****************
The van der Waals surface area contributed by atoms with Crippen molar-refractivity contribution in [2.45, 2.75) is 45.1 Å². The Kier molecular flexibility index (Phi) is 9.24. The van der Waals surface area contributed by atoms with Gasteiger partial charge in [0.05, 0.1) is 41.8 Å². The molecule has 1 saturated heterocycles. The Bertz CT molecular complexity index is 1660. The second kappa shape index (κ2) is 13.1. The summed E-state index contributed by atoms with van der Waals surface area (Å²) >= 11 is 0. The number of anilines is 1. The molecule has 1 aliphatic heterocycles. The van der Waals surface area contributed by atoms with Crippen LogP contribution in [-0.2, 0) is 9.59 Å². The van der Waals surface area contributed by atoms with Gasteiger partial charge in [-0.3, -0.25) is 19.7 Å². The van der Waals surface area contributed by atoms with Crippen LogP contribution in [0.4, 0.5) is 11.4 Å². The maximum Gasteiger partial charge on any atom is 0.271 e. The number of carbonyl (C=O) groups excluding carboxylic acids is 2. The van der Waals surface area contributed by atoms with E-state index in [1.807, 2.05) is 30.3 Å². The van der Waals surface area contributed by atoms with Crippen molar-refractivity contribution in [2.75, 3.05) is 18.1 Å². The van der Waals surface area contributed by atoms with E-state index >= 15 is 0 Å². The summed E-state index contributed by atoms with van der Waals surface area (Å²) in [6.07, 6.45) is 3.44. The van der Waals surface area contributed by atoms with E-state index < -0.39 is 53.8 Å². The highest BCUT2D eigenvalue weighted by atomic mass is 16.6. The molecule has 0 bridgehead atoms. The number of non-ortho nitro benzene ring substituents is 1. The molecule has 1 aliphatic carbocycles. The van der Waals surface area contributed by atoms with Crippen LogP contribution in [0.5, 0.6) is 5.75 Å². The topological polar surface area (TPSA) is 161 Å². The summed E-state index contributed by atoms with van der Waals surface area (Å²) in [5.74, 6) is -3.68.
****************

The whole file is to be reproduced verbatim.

The van der Waals surface area contributed by atoms with Crippen molar-refractivity contribution in [2.45, 2.75) is 45.1 Å². The Kier molecular flexibility index (Phi) is 9.24. The van der Waals surface area contributed by atoms with Gasteiger partial charge in [0.05, 0.1) is 41.8 Å². The molecule has 1 saturated heterocycles. The Bertz CT molecular complexity index is 1660. The second kappa shape index (κ2) is 13.1. The summed E-state index contributed by atoms with van der Waals surface area (Å²) >= 11 is 0. The number of anilines is 1. The molecule has 1 aliphatic heterocycles. The van der Waals surface area contributed by atoms with Crippen LogP contribution in [-0.2, 0) is 9.59 Å². The van der Waals surface area contributed by atoms with Gasteiger partial charge in [-0.3, -0.25) is 19.7 Å². The van der Waals surface area contributed by atoms with Crippen LogP contribution in [0.4, 0.5) is 11.4 Å². The maximum Gasteiger partial charge on any atom is 0.271 e. The number of carbonyl (C=O) groups excluding carboxylic acids is 2. The van der Waals surface area contributed by atoms with E-state index in [1.807, 2.05) is 30.3 Å². The van der Waals surface area contributed by atoms with Crippen molar-refractivity contribution in [2.75, 3.05) is 18.1 Å². The van der Waals surface area contributed by atoms with E-state index >= 15 is 0 Å². The summed E-state index contributed by atoms with van der Waals surface area (Å²) in [6.07, 6.45) is 3.44. The van der Waals surface area contributed by atoms with E-state index < -0.39 is 53.8 Å². The highest BCUT2D eigenvalue weighted by atomic mass is 16.6. The molecule has 0 bridgehead atoms. The number of non-ortho nitro benzene ring substituents is 1. The molecule has 1 aliphatic carbocycles. The van der Waals surface area contributed by atoms with Crippen LogP contribution in [0.5, 0.6) is 5.75 Å². The topological polar surface area (TPSA) is 161 Å². The summed E-state index contributed by atoms with van der Waals surface area (Å²) in [5.74, 6) is -3.68.